One of the reasons why Monsanto did not pursue production of GMO wheat in Oregon was the possible negative effect on the local wheat export since some countries that buy this wheat will not import GMOs.

Something else to consider is GMO labeling, or lack thereof. GMO products have been heralded as the technological savior that will help feed the world. If this is true why not flaunt it and be proud of their accomplishments? Instead large amounts of money have been spent campaigning against labeling measures in several states as well as the Federal Government. The goal is to hide GMOs and keep the public ignorant of their existence. I think the case for labeling has been made for Washington State’s GMO labeling initiative (I-522). In this case it is clear that the State is being harmed by the production of Monsanto’s genetically modified crops.



posted on Jun, 5 2013 @ 03:26 AM
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reply to post by Devino
 


For example using roundup resistant crops uses more chemicals than traditional crops
Can you provide some more information on this?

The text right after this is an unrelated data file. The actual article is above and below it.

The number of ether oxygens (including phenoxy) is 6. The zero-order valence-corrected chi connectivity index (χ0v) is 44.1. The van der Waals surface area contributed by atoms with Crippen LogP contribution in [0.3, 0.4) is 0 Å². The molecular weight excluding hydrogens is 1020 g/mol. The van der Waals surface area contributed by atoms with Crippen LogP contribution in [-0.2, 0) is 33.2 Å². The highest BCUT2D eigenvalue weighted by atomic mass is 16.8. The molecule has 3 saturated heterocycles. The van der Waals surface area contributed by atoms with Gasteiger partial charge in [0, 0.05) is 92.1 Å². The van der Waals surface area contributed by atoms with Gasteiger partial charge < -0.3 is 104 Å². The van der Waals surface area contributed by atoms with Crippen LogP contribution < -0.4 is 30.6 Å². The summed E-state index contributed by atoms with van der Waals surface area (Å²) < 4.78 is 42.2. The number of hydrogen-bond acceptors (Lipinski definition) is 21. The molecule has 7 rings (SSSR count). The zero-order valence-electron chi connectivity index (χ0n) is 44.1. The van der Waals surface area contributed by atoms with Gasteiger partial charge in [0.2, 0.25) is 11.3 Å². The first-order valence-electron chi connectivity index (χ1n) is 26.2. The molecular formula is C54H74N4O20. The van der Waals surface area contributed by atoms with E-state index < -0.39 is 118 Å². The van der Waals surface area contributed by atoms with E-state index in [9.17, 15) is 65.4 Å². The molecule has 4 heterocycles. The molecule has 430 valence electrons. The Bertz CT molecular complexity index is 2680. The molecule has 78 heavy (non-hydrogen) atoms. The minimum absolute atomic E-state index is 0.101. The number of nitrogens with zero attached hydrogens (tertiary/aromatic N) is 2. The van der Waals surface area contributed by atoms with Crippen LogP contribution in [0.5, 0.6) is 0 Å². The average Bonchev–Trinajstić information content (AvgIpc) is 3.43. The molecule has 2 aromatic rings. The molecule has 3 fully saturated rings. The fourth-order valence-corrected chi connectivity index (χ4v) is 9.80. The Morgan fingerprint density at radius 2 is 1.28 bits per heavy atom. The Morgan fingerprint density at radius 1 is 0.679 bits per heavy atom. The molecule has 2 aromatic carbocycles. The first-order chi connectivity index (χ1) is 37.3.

How about the effects on local economies like the Pacific Northwest’s wheat export?
This incident will have some effect. No doubt. There are places which will not accept GMO crops in any form.


If this is true why not flaunt it and be proud of their accomplishments? Instead large amounts of money have been spent campaigning against labeling measures in several states as well as the Federal Government.
It's mostly because it is a problematic thing to do. The ingredients for processed foods come from a variety of sources. In order to "certify" that a particular loaf of bread or bag of tortillas is non-GMO can become very difficult. This additional effort will, undoubtedly, add to costs (for the manufacturer as well as the consumer). Don't misunderstand, I am not against labeling. But I do understand the difficulties involved.



posted on Jun, 5 2013 @ 03:30 AM
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reply to post by Hijinx
 


Bananas are all genetic clones
You are confusing cloning with hybridization while commenting about genetic modification. The three are not the same.



posted on Jun, 5 2013 @ 03:37 AM
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AH so we can see what side of the fence you are on
The whole world is marching against them and you ask for proof as to why they are bad? LMAO

Hope they pay you well!!



Originally posted by Grimpachi
Can someone explain what is so bad about Monsanto or GMOs? I have searched the internet and seen some claims but I haven’t seen the evidence to back them up. Modifying foods to grow disease and drought resistant doesn’t sound like a bad thing to me or being able to grow crops in otherwise unsuitable soil sounds good to me.